uToronto, UBC among the world’s most innovative universities

The University of Toronto and UBC have made a new list of the 100 most innovate universities compiled by Reuters. uToronto came in 38th place and UBC came in 67th place. Reuters used a proprietary methodology that relied on 10 different metrics, including academic research and patent filings. While half of the top 100 were outside the US, the top three institutions were all American, as follows: Stanford, MIT, and Harvard. Reuters | Times Higher Education

Students and parents differ in their views on PSE, jobs

A recent poll has revealed the differences between parents and students in their perception of why students attend PSE. Students were significantly more likely than their parents to report that one of their motivations in attending PSE was to satisfy their parents. In terms of career, parents were more likely than students to believe that finding a meaningful and fulfilling job would make their children happy. While attending PSE “to maximize the chances of having a career that [they] will be happy with” was the most influential factor for both groups, parents were significantly more likely to cite this reason than students. Ipsos | RBC

Reverse culture shock common in international exchanges, but not often discussed

Writing in University Affairs, Concordia University student Pierre-Alexandre Bolduc recounts how his return to Montreal after two semesters abroad was “as much of an experience and adaptation as going abroad.” Reverse culture shock is a common, but unexpected and under-discussed sensation of “re-culturing” one’s self to a place, according to Concordia Psychology Lecturer Dorothea Bye. She believes that exchange students need to “talk to people who have gone through the same things as they did,” and Concordia International is considering offering resources specifically to returning exchange students. Concordia sends between 350 and 400 students on international exchange every year. University Affairs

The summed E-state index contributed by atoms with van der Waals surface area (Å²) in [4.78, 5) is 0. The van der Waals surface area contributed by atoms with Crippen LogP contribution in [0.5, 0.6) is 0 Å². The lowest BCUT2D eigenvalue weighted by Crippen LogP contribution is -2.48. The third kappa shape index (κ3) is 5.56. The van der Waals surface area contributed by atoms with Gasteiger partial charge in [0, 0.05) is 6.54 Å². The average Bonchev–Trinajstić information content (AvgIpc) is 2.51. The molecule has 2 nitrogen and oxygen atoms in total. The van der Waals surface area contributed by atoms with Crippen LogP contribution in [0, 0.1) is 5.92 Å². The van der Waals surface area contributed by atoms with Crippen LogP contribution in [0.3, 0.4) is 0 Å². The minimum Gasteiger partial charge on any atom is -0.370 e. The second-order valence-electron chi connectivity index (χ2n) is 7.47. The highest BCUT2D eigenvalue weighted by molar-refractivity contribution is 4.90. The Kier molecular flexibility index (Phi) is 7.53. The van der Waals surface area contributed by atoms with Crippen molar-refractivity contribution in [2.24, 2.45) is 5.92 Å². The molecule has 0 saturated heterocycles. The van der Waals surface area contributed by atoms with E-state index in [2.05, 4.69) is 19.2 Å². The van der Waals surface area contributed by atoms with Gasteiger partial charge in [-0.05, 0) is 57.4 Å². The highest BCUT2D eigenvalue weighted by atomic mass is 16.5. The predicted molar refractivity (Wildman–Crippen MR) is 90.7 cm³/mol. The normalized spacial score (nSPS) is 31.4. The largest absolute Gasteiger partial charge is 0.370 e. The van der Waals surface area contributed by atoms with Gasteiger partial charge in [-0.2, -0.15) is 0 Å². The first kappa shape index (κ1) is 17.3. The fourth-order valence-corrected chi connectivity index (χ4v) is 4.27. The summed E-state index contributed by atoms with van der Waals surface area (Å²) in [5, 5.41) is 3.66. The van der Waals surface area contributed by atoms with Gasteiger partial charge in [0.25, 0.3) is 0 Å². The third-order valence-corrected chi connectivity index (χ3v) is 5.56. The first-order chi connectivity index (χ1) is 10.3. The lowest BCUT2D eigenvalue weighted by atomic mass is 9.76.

MOOC students learn best by doing, according to a new study

Students enrolled in a MOOC performed six times better when they engaged in interactive learning activities, according to a new study. Researchers from Carnegie Mellon University collaborated with the Georgia Institute of Technology to offer a MOOC called “Introduction to Psychology as a Science.” While a majority of students enrolled only in the MOOC itself, roughly one-third also enrolled in a version that combined the standard MOOC content with interactive materials produced by Carnegie Mellon’s Open Learning Initiative (OLI). Students who took advantage of the interactive materials were also more likely to persist in the course through the final exam. Campus Technology | Chronicle of Higher Education | Full Study

Academia’s part-time labour situation is inexcusable, writes Atlantic contributor

Despite the budget constraints facing many universities in America, there is no excuse for how these universities treat their part-time faculty members, writes a contributor for The Atlantic. The article locates academia’s movement toward part-time instructors within a broader context by highlighting its parallels with other industries that have reclassified employees as contractors to avoid paying benefits and stable wages. Overall, the article admits that universities are facing increasing pressure to cut costs; yet it points out that part-time instructors are shouldering a disproportionate amount of these cuts, especially in light of the fact that the number of university administrative positions in the US increased tenfold compared to tenured academic jobs between 1993 and 2009, while compensation for these positions also increased by 50%. The Atlantic